Reality TV show to replace Pompey soap opera

Pompey chairman Iain McInnes, centre, with Mick Williams, left, and Ashley Brown, right
Pompey chairman Iain McInnes, centre, with Mick Williams, left, and Ashley Brown, right
Mo Farrah after missing out on a gold medal
				 Picture: Adam Davy

VERITY LUSH: Leave me to browse the make-up counter in peace

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Pompey has always been a soap opera but, television execs have missed a trick as the chase for the Fratton managerial hot seat heats up.

Forget routine interviews, the process of recruiting the man to take the club forward on the pitch is a reality series waiting to be made.

The Manager – as the programme would be called – could take on an Apprentice-style format, with chairman Iain McInnes, of course, assuming the role of Alan Sugar.

Alongside him in the boardroom would be the all-seeing-eyes of Pompey Supporters’ Trust chairman Ash Brown in the position of Sugar’s side-kick Nick Hewer.

That leaves chief executive Mark Catlin to take on the mantle of, erm, Karren Brady, with a spot for football operations consultant Darren Simmons as, say, Margaret Mountford!

With the boardroom panel established, innovative tests could be assembled to put our prospective managers to the test.

Of course, we are also looking for exciting TV to keep the audiences glued to their screens.

Inspired by The Apprentice task of starting a cleaning company for £200, prospective managers can set about assembling a squad for nothing.

As always, the challenge would be against the clock, with any holes being filled by whoever is hanging around at Fratton Park.

With the likes of Kev the Kitman, fans’ liaison officer Johnny Moore and press man Neil Weld known to be cheap and hard working, they would prove obvious targets as the day nears to a close.

Next up, the candidates would be flown to Marrakech where prospective managers would be dispatched into bustling souks to purchase a list of local wares.

Whoever completes the set for the cheapest emerges victorious.

Steve Claridge, with his ability to convincingly talk the hind legs off a donkey, would be a contender here.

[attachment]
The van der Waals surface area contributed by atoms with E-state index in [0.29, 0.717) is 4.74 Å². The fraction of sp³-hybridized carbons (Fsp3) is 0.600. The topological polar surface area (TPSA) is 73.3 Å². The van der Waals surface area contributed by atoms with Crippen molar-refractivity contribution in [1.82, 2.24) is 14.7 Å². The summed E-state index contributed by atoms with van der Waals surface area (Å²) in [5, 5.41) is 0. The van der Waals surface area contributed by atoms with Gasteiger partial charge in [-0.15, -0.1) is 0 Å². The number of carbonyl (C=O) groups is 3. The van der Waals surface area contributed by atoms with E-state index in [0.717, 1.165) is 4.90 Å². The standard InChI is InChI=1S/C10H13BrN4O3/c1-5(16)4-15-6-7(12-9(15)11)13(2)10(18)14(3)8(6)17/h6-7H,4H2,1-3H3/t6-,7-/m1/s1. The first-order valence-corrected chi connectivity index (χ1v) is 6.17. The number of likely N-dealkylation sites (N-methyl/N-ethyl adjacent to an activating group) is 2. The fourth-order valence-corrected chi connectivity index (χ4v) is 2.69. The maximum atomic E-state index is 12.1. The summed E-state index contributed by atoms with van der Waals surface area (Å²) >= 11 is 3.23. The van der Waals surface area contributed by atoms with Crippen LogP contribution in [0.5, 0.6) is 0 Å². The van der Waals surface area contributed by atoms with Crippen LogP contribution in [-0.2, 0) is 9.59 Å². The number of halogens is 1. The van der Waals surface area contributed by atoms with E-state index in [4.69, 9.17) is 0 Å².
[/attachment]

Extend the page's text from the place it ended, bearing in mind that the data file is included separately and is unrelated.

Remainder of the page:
Likewise, Hermann Hreidarsson would be expected to shine, but only for his potential to bear hug and stand traders on their heads until he got a cheap deal.

A media-savvy challenge would put potential bosses up against the press in a mock press conference scenario.

Andy Awford would take his chance to shine here with a laid-back approach to proceedings.

Steve Cotterill had already been ruled out before turning up at Bristol City, on account of launching a tirade too many on radio commentators with a liking for over-elaborate metaphors.

Sean O’Driscoll and Steve Coppell would be in grave danger, too, with fears of sending the press into a collective coma to the fore.

A Gladiators-style round would test physical capabilities to ensure candidates can do their work on the training ground.

Duelling against Bondz N’Gala with pugil sticks on a platform would be the chosen task.

Alan McLoughlin can fill in for Scottish referee John Anderson, nicking his black and white striped official’s jersey and scaring the living daylights out of everyone by shouting ‘managers readyyyyy’ at the top of his voice.

Martin Allen would be expected to take his chance to step up here – on account that he’s the only candidate nutty enough to have a go at big Bondz.

Unfortunately for Paul Tisdale, Apprentice-esque fashion tasks for him to display his sartorial elegance over tracksuit bosses Chris Wilder and Richie Barker would not feature.

But that bunch of tests will soon sort the real managerial candidates from the also-rans, paving the way for the notorious interview stage.

This is where engagement manager Micah Hall would step up, ala Claude Littner, with a forensic breakdown of contenders.

A grilling from Hall would leave only the highest-calibre management material standing.

And that is where the ultimate decider is needed: A good old Pompey pub quiz.

Trust man and director Mick Williams would act as a no-nonsense quizmaster down the Shepherds Crook, aided by glamorous assistant Barry Harris.

In the event of a draw, club stalwart/football historian Harris could use one of his never-ending pieces of Pompey trivia for a tie-breaker.

It may be somewhat quicker and testing to see who can sit through one of Bazza’s jokes for the longest, however.

Whoever can last one of his quips from start to finish is undoubtedly made of the kind of stern stuff needed to take this club forward.

If, indeed, there is anyone left standing by the time he reaches the punchline, they more than deserve having McInnes dramatically point his finger and tell them: You’re hired!